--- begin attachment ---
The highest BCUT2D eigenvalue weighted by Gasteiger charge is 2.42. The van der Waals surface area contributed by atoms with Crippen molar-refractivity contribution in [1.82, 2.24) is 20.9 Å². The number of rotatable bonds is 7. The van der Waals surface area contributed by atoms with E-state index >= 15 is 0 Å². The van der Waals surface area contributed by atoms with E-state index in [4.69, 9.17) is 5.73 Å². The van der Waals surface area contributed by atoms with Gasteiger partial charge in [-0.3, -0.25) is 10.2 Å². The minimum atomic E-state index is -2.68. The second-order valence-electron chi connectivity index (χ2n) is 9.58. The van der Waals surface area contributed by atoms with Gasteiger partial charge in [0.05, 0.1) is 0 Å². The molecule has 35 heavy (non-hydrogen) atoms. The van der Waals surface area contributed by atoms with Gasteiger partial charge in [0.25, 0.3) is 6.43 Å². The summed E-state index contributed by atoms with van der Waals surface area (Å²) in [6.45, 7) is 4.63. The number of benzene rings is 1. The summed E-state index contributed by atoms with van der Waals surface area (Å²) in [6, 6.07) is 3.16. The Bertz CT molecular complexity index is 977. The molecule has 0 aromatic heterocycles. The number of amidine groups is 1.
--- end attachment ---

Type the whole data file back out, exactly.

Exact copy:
The highest BCUT2D eigenvalue weighted by Gasteiger charge is 2.42. The van der Waals surface area contributed by atoms with Crippen molar-refractivity contribution in [1.82, 2.24) is 20.9 Å². The number of rotatable bonds is 7. The van der Waals surface area contributed by atoms with E-state index >= 15 is 0 Å². The van der Waals surface area contributed by atoms with E-state index in [4.69, 9.17) is 5.73 Å². The van der Waals surface area contributed by atoms with Gasteiger partial charge in [-0.3, -0.25) is 10.2 Å². The minimum atomic E-state index is -2.68. The second-order valence-electron chi connectivity index (χ2n) is 9.58. The van der Waals surface area contributed by atoms with Gasteiger partial charge in [0.05, 0.1) is 0 Å². The molecule has 35 heavy (non-hydrogen) atoms. The van der Waals surface area contributed by atoms with Gasteiger partial charge in [0.25, 0.3) is 6.43 Å². The summed E-state index contributed by atoms with van der Waals surface area (Å²) in [6.45, 7) is 4.63. The number of benzene rings is 1. The summed E-state index contributed by atoms with van der Waals surface area (Å²) in [6, 6.07) is 3.16. The Bertz CT molecular complexity index is 977. The molecule has 0 aromatic heterocycles. The number of amidine groups is 1.